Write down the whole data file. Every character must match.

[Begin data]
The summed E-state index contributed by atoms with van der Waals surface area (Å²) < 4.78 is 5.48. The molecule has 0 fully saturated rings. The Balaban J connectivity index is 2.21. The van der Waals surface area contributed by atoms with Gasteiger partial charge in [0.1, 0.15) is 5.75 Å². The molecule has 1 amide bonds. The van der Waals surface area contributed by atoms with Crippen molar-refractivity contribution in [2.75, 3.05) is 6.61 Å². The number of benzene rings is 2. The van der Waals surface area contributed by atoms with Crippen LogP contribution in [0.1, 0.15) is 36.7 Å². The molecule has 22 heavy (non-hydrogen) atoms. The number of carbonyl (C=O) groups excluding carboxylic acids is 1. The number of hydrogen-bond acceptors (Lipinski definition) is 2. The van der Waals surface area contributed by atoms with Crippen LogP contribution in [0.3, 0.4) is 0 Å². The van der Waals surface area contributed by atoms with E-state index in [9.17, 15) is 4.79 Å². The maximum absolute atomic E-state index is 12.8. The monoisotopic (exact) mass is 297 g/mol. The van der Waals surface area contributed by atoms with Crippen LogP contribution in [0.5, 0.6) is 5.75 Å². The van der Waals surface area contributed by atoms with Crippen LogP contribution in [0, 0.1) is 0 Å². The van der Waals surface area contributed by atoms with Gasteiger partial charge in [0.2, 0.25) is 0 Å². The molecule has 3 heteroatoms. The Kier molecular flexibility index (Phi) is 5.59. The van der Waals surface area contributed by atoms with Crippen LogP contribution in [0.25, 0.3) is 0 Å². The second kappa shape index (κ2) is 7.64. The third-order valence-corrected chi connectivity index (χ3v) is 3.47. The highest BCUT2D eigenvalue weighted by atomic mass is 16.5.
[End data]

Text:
The summed E-state index contributed by atoms with van der Waals surface area (Å²) < 4.78 is 5.48. The molecule has 0 fully saturated rings. The Balaban J connectivity index is 2.21. The van der Waals surface area contributed by atoms with Gasteiger partial charge in [0.1, 0.15) is 5.75 Å². The molecule has 1 amide bonds. The van der Waals surface area contributed by atoms with Crippen molar-refractivity contribution in [2.75, 3.05) is 6.61 Å². The number of benzene rings is 2. The van der Waals surface area contributed by atoms with Crippen LogP contribution in [0.1, 0.15) is 36.7 Å². The molecule has 22 heavy (non-hydrogen) atoms. The number of carbonyl (C=O) groups excluding carboxylic acids is 1. The number of hydrogen-bond acceptors (Lipinski definition) is 2. The van der Waals surface area contributed by atoms with Crippen LogP contribution in [0.3, 0.4) is 0 Å². The van der Waals surface area contributed by atoms with E-state index in [9.17, 15) is 4.79 Å². The maximum absolute atomic E-state index is 12.8. The monoisotopic (exact) mass is 297 g/mol. The van der Waals surface area contributed by atoms with Crippen LogP contribution in [0.5, 0.6) is 5.75 Å². The van der Waals surface area contributed by atoms with Crippen LogP contribution in [0, 0.1) is 0 Å². The van der Waals surface area contributed by atoms with Gasteiger partial charge in [0.2, 0.25) is 0 Å². The molecule has 3 heteroatoms. The Kier molecular flexibility index (Phi) is 5.59. The van der Waals surface area contributed by atoms with Crippen LogP contribution in [0.25, 0.3) is 0 Å². The second kappa shape index (κ2) is 7.64. The third-order valence-corrected chi connectivity index (χ3v) is 3.47. The highest BCUT2D eigenvalue weighted by atomic mass is 16.5.